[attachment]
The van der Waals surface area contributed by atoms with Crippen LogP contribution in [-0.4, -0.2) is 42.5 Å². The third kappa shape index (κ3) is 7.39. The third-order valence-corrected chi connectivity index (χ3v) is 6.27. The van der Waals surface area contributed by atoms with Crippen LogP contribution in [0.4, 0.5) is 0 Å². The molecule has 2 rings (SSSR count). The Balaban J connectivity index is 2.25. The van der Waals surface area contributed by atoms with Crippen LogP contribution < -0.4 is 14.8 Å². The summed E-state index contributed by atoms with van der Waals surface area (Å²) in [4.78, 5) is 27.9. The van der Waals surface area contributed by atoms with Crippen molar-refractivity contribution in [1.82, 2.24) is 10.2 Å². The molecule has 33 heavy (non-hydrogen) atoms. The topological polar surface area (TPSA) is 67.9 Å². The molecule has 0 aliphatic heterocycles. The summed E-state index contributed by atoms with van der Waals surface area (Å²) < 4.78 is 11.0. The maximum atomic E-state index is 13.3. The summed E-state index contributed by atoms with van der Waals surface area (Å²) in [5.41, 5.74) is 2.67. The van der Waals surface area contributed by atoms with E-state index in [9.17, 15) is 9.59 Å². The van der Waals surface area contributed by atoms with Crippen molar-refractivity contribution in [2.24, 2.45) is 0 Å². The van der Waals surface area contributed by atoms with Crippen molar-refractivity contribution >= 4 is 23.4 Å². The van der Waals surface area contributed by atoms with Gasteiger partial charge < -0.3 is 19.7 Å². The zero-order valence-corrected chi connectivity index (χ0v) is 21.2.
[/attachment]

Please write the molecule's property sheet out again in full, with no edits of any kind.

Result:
The van der Waals surface area contributed by atoms with Crippen LogP contribution in [-0.4, -0.2) is 42.5 Å². The third kappa shape index (κ3) is 7.39. The third-order valence-corrected chi connectivity index (χ3v) is 6.27. The van der Waals surface area contributed by atoms with Crippen LogP contribution in [0.4, 0.5) is 0 Å². The molecule has 2 rings (SSSR count). The Balaban J connectivity index is 2.25. The van der Waals surface area contributed by atoms with Crippen LogP contribution < -0.4 is 14.8 Å². The summed E-state index contributed by atoms with van der Waals surface area (Å²) in [4.78, 5) is 27.9. The van der Waals surface area contributed by atoms with Crippen molar-refractivity contribution in [1.82, 2.24) is 10.2 Å². The molecule has 33 heavy (non-hydrogen) atoms. The topological polar surface area (TPSA) is 67.9 Å². The molecule has 0 aliphatic heterocycles. The summed E-state index contributed by atoms with van der Waals surface area (Å²) < 4.78 is 11.0. The maximum atomic E-state index is 13.3. The summed E-state index contributed by atoms with van der Waals surface area (Å²) in [5.41, 5.74) is 2.67. The van der Waals surface area contributed by atoms with E-state index in [9.17, 15) is 9.59 Å². The van der Waals surface area contributed by atoms with Crippen molar-refractivity contribution in [2.24, 2.45) is 0 Å². The van der Waals surface area contributed by atoms with Crippen molar-refractivity contribution >= 4 is 23.4 Å². The van der Waals surface area contributed by atoms with Gasteiger partial charge < -0.3 is 19.7 Å². The zero-order valence-corrected chi connectivity index (χ0v) is 21.2.